Make sure you provide your attorney with all of your addresses, telephone numbers and fax numbers (including beeper numbers), and that you also provide the telephone and fax numbers of someone who always should be able to reach you.

When important events take place relating to the lawsuit, make contemporaneous notes of such events, which will make it easier for you to recollect what actually transpired.

Please don't confront your attorney with the statements made by other attorneys, paralegals or legal secretaries about how they would do something different, especially if these persons are not well-acquainted with the case. Your attorney can waste a lot of time trying to undo the effect that these off-the-top-of-the-head statements can have when made to a client seeking support about his/her case from every person he/she meets in a bar, diner, bus, train or plane. You will find that the advice being re ceived from your lawyer, who is most acquainted with the case, will be of much higher quality than the statements made by an acquaintance for 30 minutes at a neighborhood watering hole.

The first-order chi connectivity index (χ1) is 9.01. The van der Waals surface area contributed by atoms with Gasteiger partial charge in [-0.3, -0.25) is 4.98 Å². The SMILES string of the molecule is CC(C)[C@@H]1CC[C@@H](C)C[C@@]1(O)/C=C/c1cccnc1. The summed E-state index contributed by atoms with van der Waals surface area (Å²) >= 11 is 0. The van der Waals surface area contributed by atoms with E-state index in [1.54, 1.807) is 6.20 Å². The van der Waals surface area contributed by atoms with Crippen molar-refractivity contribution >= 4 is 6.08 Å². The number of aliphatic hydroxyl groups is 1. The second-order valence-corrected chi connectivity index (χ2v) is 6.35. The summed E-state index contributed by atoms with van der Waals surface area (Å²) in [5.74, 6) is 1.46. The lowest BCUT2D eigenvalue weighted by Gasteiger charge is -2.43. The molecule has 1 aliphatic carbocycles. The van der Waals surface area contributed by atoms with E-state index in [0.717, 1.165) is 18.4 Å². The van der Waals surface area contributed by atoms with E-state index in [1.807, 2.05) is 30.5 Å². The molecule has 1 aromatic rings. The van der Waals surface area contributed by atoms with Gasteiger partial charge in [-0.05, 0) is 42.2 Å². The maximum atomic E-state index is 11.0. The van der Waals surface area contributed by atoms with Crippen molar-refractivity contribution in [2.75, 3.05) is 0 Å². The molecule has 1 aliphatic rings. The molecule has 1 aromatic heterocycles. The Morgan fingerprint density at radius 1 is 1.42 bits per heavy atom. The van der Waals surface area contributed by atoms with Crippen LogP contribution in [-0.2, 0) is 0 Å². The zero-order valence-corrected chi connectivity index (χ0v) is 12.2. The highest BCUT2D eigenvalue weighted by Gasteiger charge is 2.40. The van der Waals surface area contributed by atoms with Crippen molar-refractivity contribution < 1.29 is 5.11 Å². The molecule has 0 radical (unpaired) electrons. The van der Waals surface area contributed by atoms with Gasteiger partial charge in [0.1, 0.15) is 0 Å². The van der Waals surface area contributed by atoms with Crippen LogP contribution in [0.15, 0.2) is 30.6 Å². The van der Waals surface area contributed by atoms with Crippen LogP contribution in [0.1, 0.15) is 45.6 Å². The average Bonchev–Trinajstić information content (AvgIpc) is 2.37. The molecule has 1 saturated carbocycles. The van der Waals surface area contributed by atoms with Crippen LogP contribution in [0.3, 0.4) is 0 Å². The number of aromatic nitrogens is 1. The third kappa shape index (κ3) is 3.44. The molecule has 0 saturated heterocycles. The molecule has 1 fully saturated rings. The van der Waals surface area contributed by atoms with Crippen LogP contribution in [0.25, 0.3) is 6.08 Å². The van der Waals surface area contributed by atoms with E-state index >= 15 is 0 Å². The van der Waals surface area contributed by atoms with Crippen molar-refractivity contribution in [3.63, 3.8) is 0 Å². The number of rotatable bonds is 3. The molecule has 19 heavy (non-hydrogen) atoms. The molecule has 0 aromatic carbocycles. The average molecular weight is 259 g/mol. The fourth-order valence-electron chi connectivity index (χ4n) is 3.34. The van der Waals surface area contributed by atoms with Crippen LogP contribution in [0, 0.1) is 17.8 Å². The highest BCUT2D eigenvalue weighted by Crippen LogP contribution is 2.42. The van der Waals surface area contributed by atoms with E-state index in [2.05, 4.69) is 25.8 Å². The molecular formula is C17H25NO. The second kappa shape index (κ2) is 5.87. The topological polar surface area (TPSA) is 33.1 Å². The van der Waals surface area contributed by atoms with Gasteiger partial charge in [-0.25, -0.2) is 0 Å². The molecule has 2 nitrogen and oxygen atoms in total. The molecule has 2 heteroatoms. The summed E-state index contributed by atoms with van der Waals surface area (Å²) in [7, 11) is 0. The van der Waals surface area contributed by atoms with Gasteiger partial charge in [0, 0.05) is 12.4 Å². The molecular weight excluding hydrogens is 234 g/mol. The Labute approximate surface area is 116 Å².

You could look for 1-2 other persons to join with you as plaintiffs in the RPA action, although this is not essential when the costs of litigation are kept under control.

Remember that you must read and approve the complaint before it is filed, and you should remember that you did this. The opposing attorney undoubtedly will ask you about this during the deposition he/she will take of you, as the plaintiff. A lawyer feels silly during a deposition when his/her client states that he/she did not read the complaint.

The reason, no doubt, that the client testifies that way is to try to reduce the opportunities for attack by the defendant's lawyer, but this is not the result. Instead, the opposing attorney will possibly attack the whole case and ask that it be thrown out for failure of the plaintiff to have read and approved the complaint.